Anasazi Ruins, Canyon de Chelly, Arizona

Sunday, July 10, 2016

Does History Repeat Itself?

I remember the 1960s and 1970s. Now it's 2016 and the events over the last two years are similar.A few more riots, a few more cops ambushed and we will repeat the nightmare of those years

Wednesday, August 8, 2012

Volunteer Austin

I am now volunteering at the Pickle Center in North Austin.  Looking for other opportunities that are equally challenging.

Wednesday, July 18, 2012

Rejected by the Blanton

I am looking for volunteer opportunities here in Austin.  The UT Blanton Museum of Art seemed like a good idea.  So, I did all the training including 2 guided tours.  I was told that asking good questions was important, so I did so.  I also commented on some small mistakes that tour guides made.  My comments and corrections were done politely and were accurate. 

I am now told that there the guides made a total of 3 complaints about my behavior and that I am not welcome at the Blanton. 

I encourage anyone reading this post to visit the Blanton and ask the guides serious questions. Possibly you can piss them off without getting thrown out like I did.

Sunday, June 3, 2012

For Greater Glory

A really bad movie.  Too much killing, too many speaches, and neither side ever sends scouts out to look for ambushes...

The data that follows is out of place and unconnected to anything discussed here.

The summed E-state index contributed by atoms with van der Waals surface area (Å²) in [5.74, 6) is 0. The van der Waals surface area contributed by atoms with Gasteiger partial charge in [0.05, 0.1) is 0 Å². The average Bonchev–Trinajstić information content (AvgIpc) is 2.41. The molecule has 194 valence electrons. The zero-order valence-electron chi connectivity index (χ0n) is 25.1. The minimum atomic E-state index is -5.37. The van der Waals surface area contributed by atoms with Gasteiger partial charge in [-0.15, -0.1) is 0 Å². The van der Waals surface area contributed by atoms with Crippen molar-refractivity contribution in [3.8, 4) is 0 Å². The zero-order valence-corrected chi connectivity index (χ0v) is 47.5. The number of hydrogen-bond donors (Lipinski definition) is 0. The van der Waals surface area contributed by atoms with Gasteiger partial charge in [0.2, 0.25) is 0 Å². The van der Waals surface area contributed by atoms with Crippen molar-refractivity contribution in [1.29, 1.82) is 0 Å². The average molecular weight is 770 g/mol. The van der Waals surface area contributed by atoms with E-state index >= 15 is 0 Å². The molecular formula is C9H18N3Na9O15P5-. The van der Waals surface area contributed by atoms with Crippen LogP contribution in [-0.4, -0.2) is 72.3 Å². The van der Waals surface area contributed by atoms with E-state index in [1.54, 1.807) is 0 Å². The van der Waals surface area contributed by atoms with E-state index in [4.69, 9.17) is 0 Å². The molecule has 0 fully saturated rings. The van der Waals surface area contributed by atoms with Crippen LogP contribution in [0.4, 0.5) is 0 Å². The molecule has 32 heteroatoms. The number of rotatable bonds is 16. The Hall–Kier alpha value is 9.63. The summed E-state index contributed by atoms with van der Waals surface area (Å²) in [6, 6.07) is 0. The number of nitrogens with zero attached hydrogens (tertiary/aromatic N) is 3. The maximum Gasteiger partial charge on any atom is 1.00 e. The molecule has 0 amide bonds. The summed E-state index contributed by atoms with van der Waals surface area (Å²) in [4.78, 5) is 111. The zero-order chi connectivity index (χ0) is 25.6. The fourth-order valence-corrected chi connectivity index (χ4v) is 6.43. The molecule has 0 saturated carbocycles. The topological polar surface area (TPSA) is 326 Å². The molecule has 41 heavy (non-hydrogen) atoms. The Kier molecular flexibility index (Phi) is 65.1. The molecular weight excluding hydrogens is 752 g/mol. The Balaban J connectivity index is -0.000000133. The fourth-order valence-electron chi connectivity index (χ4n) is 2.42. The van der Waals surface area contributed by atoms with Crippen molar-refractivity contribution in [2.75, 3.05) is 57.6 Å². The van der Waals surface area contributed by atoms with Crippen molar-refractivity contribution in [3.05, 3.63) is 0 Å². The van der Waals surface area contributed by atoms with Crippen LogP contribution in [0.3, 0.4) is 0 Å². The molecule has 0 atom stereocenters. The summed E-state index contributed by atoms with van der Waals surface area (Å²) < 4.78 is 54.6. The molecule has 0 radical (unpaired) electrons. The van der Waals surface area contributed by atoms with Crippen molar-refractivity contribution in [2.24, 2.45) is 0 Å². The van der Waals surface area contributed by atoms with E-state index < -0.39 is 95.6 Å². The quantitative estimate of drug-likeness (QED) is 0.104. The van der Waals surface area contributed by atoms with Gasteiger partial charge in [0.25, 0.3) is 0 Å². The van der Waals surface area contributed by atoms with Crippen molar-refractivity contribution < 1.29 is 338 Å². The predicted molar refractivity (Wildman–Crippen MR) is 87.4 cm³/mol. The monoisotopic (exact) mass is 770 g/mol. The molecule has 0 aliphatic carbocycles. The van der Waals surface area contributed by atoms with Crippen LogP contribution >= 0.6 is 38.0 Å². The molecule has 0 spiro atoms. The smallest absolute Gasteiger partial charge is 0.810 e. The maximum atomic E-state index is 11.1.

Wednesday, May 2, 2012

Again in Afghanistan

KABUL, Afghanistan — Less than two hours after President Obama left Afghanistan airspace on Wednesday, explosions shook the capital and the Interior Ministry said a suicide attacker had exploded a large bomb at the gates of a compound used by foreigners in the east of Kabul, killing seven Afghans.

 The dead included four civilians who were passing in a car when they were caught by the blast, a security guard at the compound, a student and another person who was on foot nearby, said Sediq Sediqqi, the Interior Ministry spokesman. Hospital officials said 18 other people had been hospitalized with injuries, including seven schoolchildren who were at a nearby school, and one person was in a critical condition. 

 The attack took place at the gate of a large compound called the Green Village, which houses private security guards, some foreign diplomats, United Nations employees and other foreign workers in the city, the spokesman said.

Tuesday, May 1, 2012

Another Attack on Tom Palaima by Me

 In the American Statesman today:

Re: April 26 Tom Palaima commentary,
"Incentives to cheat are many, but that's